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For 11 years, police believed Scott Douglas Quick was a cold-blooded killer who lay in wait for his estranged wife, running her down one morning in a minivan he’d stolen for that very purpose.
On Monday, prosecutors admitted the evidence supporting that belief would not hold up in court. After spending nearly two years in jail awaiting trial, enduring a preliminary hearing that took 11 months to complete, Quick was set free, the first-degree murder charge against him withdrawn.
It’s an unusual turn of events, observer Maria Carroccia, president of the Criminal Lawyers’ Association of Windsor and Essex County, said Monday. “Obviously, the Crown assessed the evidence and the strength of their case and determined there wasn’t a reasonable prospect of conviction.”
Carroccia said she has seen it happen before. But, she added, “It’s much less likely in a case of this magnitude.”
Quick, 50, was charged with the Feb. 23, 2006 hit-and-run death of Nancy Galbraith-Quick. The 40-year-old mom was struck as she crossed the street in front of St. William school in Emeryville where she worked as an educational assistant.
Police suspected Quick from the start, but didn’t charge him until March 2015, nearly nine years later. On Monday, assistant Crown attorney Brian Manarin — one of two prosecutors assigned to the case — asked a Superior Court judge to set Quick free.
The withdrawal of the charges against the former autoworker means he can’t be charged with the same crime again.
Ontario court Justice Lloyd Dean ruled in December that, while the evidence against Quick was almost exclusively circumstantial, there was enough to commit him to stand trial.
But the amount of evidence needed at a preliminary hearing is much lower than what’s needed for a guilty verdict at trial, Carroccia explained. “The test for committal is so low — it’s a scintilla of evidence.”
At trial, a jury must be convinced beyond a reasonable doubt.
Quick’s preliminary hearing heard from Nancy’s co-workers who testified Quick had been stalking her and that she feared him. But the morning of the hit-and-run, Nancy had asked Quick to take their son to the orthodontist and had Quick drop the boy off at her home.
Quick’s mistress testified the suspicion swirling around Quick forced them to quit their jobs at Chrysler, pack up their children and move to Brighton, Ont. Quick opened a music store there before taking a job at a big-box outlet in Belleville.
No one could identify Quick as the driver of the vehicle that struck his estranged wife. At least one witness testified at Quick’s preliminary hearing to seeing a man get out of the stolen minivan near I.C. Roy Drive in Lakeshore, and get into a pickup truck. Quick drove a pickup truck, and six polyester fibres found in the stolen van matched blankets police found in Quick’s vehicle.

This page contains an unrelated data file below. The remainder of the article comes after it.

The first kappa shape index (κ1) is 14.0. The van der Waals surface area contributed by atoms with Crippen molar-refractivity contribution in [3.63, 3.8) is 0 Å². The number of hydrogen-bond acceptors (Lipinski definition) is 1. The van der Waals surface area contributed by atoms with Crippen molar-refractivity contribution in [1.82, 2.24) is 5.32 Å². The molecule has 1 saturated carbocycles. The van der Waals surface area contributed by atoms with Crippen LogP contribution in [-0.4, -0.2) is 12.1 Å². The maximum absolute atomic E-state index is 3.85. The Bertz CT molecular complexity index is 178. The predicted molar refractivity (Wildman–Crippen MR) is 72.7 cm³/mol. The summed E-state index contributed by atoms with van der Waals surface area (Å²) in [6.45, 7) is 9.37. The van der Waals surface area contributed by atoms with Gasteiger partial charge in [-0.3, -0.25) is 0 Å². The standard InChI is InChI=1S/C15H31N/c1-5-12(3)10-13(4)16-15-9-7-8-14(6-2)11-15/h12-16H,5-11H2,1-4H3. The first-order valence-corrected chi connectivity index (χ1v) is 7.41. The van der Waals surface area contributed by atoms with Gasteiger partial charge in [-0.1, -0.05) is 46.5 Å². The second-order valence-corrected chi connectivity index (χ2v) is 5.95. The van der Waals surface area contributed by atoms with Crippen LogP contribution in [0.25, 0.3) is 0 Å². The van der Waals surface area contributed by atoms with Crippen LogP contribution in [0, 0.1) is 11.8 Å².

A seven-year-old girl, who was walking to school with her brother, saw the gold minivan in the church parking lot adjacent the school yard before striking Galbraith-Quick. She said it revved its engine and drove straight at the woman without stopping after throwing her into a tree.
Galbraith-Quick had crossed the road, fumbled in her purse, then turned back toward her car again when she was hit.
Quick’s case was set for a pre-trial in Superior Court later this week. At a pre-trial, lawyers meet behind closed doors and discuss the case with a judge other than the one who will preside over the trial.
Quick’s lawyer, Patrick Ducharme, said it makes sense for the charges to be dropped on the eve of that pre-trial. “This is actually the time that lawyers sit down and discuss the case, discuss its strengths and weaknesses.”
Jerry Galbraith, Nancy’s brother, said he and his wife and sister-in-law asked for a meeting with Crown attorney Nat Bernardon on Monday. Galbraith said a worker in the Crown’s office led the family to a meeting room, then returned 10 minutes later to say Bernardon was not available. Two workers from the victim services office met with them instead.
Bernardon’s office referred media calls Monday to the communications branch of the Ministry of the Attorney General.
Spokesman Philip Klassen, responding in an email, said “The proper administration of criminal justice requires that Crown counsel assess the prosecution at every stage of the proceedings, and is duty bound to withdraw charges if there is no reasonable prospect of conviction. The duty to review the matter is an ongoing one that continues throughout the prosecution. Further, I can tell you that the decision to continue or terminate a prosecution can be one of the most difficult for the Crown to make.”
Essex OPP, who charged Quick, would not comment on the case. They referred questions to Klassen who, in turn, referred inquiries back to Essex OPP.Back To Articles